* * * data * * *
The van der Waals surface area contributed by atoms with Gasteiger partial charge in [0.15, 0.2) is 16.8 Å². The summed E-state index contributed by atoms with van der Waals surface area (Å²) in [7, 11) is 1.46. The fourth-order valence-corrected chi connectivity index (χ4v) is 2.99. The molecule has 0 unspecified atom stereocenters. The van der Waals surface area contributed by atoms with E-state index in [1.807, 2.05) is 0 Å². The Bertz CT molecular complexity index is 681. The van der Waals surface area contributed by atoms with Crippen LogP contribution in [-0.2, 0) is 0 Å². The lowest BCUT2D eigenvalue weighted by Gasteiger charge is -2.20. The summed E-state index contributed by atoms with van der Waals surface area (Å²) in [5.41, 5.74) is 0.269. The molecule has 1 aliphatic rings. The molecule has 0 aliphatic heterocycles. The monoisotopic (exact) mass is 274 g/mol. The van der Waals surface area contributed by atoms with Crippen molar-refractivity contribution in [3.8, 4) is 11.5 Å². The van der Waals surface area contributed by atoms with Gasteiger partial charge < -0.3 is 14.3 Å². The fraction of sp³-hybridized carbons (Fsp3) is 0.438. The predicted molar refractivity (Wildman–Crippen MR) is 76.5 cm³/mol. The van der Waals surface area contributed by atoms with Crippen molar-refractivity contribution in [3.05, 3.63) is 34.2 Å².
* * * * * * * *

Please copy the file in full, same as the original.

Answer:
The van der Waals surface area contributed by atoms with Gasteiger partial charge in [0.15, 0.2) is 16.8 Å². The summed E-state index contributed by atoms with van der Waals surface area (Å²) in [7, 11) is 1.46. The fourth-order valence-corrected chi connectivity index (χ4v) is 2.99. The molecule has 0 unspecified atom stereocenters. The van der Waals surface area contributed by atoms with E-state index in [1.807, 2.05) is 0 Å². The Bertz CT molecular complexity index is 681. The van der Waals surface area contributed by atoms with Crippen LogP contribution in [-0.2, 0) is 0 Å². The lowest BCUT2D eigenvalue weighted by Gasteiger charge is -2.20. The summed E-state index contributed by atoms with van der Waals surface area (Å²) in [5.41, 5.74) is 0.269. The molecule has 1 aliphatic rings. The molecule has 0 aliphatic heterocycles. The monoisotopic (exact) mass is 274 g/mol. The van der Waals surface area contributed by atoms with Crippen molar-refractivity contribution in [3.8, 4) is 11.5 Å². The van der Waals surface area contributed by atoms with Gasteiger partial charge < -0.3 is 14.3 Å². The fraction of sp³-hybridized carbons (Fsp3) is 0.438. The predicted molar refractivity (Wildman–Crippen MR) is 76.5 cm³/mol. The van der Waals surface area contributed by atoms with Crippen molar-refractivity contribution in [3.05, 3.63) is 34.2 Å².